Frisbee Settlers in United States in the 19th Century


  • Jason Frisbee, who landed in San Francisco, California in 1850

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  • Charles Augustus Frisbee (1874-1954), American outfielder in Major League Baseball
  • Lonnie Frisbee (1949-1993), American Pentecostal evangelist and self-described "seeing prophet " and mystic


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The motto was originally a war cry or slogan. Mottoes first began to be shown with arms in the 14th and 15th centuries, but were not in general use until the 17th century. Thus the oldest coats of arms generally do not include a motto. Mottoes seldom form part of the grant of arms: Under most heraldic authorities, a motto is an optional component of the coat of arms, and can be added to or changed at will; many families have chosen not to display a motto.

Motto: Semper fidelis
Motto Translation: Always faithful.

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  1. ^ Williams, Dr Ann. And G.H. Martin, Eds., Domesday Book A Complete Translation. London: Penguin, 1992. Print. (ISBN 0-141-00523-8)

Other References

  1. Marcharn, Frederick George. A Constitutional History of Modern England 1485 to the Present. London: Harper and Brothers, 1960. Print.
  2. Magnusson, Magnus. Chambers Biographical Dictionary 5th edition. Edinburgh: W & R Chambers, 1990. Print.
  3. Cook, Chris. English Historical Facts 1603-1688. London: MacMillan, 1980. Print.
  4. Burke, Sir Bernard. Genealogical and Heraldic History of the Peerage and Baronetage, The Privy Council, Knightage and Compainonage. London: Burke Publishing, 1921. Print.
  5. Shaw, William A. Knights of England A Complete Record from the Earliest Time to the Present Day of the Knights of all the Orders of Chivalry in England, Scotland, Ireland and Knights Bachelors 2 Volumes. Baltimore: Genealogical Publishing. Print. (ISBN 080630443X).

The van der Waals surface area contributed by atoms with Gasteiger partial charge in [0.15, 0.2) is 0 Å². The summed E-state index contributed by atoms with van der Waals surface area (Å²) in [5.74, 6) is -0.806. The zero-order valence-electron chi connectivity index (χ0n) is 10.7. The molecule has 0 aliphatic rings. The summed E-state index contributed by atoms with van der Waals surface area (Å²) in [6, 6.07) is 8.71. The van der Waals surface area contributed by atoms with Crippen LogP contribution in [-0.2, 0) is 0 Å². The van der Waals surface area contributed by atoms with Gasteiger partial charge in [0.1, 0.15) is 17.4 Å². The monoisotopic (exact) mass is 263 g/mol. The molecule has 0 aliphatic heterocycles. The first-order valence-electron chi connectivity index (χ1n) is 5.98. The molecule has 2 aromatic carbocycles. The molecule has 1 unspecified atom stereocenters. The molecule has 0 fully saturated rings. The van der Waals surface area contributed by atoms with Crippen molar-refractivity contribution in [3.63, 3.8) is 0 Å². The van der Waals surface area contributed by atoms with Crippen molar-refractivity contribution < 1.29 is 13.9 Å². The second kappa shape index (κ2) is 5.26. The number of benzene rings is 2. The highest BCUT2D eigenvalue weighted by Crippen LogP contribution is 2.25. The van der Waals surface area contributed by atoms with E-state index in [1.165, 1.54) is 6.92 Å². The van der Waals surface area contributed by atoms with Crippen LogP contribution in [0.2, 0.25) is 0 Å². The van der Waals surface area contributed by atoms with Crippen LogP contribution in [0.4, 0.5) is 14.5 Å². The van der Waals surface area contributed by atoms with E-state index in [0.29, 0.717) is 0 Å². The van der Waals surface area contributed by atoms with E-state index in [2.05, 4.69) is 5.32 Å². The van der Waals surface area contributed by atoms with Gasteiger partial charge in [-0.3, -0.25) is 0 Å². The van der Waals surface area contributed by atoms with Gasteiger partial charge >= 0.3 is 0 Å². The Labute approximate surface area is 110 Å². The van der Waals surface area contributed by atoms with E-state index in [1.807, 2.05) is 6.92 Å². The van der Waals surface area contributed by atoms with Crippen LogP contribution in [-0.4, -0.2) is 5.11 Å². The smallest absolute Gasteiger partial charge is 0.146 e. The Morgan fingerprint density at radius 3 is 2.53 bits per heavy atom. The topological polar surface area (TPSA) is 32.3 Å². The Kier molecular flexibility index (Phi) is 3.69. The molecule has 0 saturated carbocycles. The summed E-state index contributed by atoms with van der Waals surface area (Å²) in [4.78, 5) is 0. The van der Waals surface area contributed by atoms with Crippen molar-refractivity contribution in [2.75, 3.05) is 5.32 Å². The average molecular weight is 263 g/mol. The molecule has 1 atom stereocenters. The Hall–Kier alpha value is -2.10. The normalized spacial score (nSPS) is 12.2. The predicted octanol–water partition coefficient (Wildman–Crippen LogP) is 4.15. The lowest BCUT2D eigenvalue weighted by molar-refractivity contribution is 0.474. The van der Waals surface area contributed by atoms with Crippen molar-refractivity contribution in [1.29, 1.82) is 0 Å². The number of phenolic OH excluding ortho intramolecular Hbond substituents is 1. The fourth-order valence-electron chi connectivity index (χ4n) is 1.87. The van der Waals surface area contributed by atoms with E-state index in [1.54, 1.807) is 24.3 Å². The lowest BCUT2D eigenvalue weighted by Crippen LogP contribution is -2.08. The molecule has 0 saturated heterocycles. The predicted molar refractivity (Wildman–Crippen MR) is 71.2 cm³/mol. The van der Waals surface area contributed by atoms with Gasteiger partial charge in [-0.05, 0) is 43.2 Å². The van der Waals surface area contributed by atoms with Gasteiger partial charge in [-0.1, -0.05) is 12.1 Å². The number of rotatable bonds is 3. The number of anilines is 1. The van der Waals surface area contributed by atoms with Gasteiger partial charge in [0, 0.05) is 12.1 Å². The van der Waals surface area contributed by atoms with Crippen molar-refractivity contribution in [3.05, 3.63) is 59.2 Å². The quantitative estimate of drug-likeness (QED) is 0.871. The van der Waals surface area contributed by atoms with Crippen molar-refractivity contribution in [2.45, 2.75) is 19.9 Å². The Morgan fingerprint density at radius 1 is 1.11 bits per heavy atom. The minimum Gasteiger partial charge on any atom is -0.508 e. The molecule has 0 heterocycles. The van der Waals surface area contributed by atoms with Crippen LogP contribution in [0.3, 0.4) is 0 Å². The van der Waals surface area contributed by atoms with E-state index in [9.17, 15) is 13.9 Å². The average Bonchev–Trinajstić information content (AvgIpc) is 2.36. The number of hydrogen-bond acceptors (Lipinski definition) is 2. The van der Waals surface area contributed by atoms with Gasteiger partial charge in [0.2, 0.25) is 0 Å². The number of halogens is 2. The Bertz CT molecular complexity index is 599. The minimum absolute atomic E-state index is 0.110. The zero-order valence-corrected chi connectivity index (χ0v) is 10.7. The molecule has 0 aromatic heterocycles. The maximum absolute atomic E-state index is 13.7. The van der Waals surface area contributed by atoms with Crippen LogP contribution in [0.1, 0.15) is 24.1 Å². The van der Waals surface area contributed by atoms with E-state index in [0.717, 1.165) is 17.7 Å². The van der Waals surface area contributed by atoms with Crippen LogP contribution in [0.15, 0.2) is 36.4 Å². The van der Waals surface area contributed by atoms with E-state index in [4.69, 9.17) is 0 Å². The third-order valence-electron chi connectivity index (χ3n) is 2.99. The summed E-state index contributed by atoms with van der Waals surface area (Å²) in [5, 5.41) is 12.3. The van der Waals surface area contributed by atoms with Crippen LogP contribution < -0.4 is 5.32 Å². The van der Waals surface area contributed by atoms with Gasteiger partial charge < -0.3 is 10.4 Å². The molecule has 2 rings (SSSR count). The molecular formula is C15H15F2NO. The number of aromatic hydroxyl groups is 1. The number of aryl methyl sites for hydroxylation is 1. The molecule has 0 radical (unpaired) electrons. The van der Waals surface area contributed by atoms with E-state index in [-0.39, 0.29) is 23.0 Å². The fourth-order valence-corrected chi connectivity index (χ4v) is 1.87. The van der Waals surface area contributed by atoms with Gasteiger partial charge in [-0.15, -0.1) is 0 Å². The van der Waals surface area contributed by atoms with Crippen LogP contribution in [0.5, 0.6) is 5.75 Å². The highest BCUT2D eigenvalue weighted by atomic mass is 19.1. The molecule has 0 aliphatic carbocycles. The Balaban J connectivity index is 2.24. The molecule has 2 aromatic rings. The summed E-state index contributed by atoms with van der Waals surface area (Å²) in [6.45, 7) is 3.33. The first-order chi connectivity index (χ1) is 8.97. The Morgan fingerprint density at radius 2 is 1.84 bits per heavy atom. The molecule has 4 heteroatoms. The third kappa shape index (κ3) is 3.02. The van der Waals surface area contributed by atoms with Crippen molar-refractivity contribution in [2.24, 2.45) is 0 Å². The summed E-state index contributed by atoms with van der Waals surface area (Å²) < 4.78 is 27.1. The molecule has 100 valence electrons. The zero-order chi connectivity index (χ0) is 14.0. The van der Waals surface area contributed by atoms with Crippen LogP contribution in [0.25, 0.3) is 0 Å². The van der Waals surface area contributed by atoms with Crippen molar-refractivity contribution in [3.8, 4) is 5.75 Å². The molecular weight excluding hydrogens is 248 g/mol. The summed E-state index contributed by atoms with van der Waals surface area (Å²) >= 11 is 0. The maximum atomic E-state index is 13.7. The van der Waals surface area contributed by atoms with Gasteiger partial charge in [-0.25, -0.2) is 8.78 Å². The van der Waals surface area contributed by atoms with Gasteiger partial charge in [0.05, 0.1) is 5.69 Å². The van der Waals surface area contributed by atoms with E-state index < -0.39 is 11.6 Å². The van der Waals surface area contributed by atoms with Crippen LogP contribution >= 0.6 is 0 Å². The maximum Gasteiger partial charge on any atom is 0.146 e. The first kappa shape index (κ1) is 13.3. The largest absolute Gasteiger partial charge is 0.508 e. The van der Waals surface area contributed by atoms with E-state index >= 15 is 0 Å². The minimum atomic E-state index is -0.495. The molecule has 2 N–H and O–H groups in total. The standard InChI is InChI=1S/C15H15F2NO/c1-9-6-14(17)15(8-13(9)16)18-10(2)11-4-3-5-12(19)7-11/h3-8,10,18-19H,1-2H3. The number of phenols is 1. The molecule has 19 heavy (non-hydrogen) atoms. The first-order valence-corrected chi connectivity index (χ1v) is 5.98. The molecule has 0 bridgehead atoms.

6. Elster, Robert J. International Who's Who. London: Europa/Routledge. Print.
  7. Browning, Charles H. Americans of Royal Descent. Baltimore: Genealogical Publishing. Print.
  8. Crispin, M. Jackson and Leonce Mary. Falaise Roll Recording Prominent Companions of William Duke of Normandy at the Conquest of England. Baltimore: Genealogical Publishing. Print.
  9. Best, Hugh. Debrett's Texas Peerage. New York: Coward-McCann, 1983. Print. (ISBN 069811244X).
  10. Mills, A.D. Dictionary of English Place-Names. Oxford: Oxford University Press, 1991. Print. (ISBN 0-19-869156-4).
  11. ...

The Frisbee Family Crest was acquired from the Houseofnames.com archives. The Frisbee Family Crest was drawn according to heraldic standards based on published blazons. We generally include the oldest published family crest once associated with each surname.

This page was last modified on 15 November 2014 at 08:16.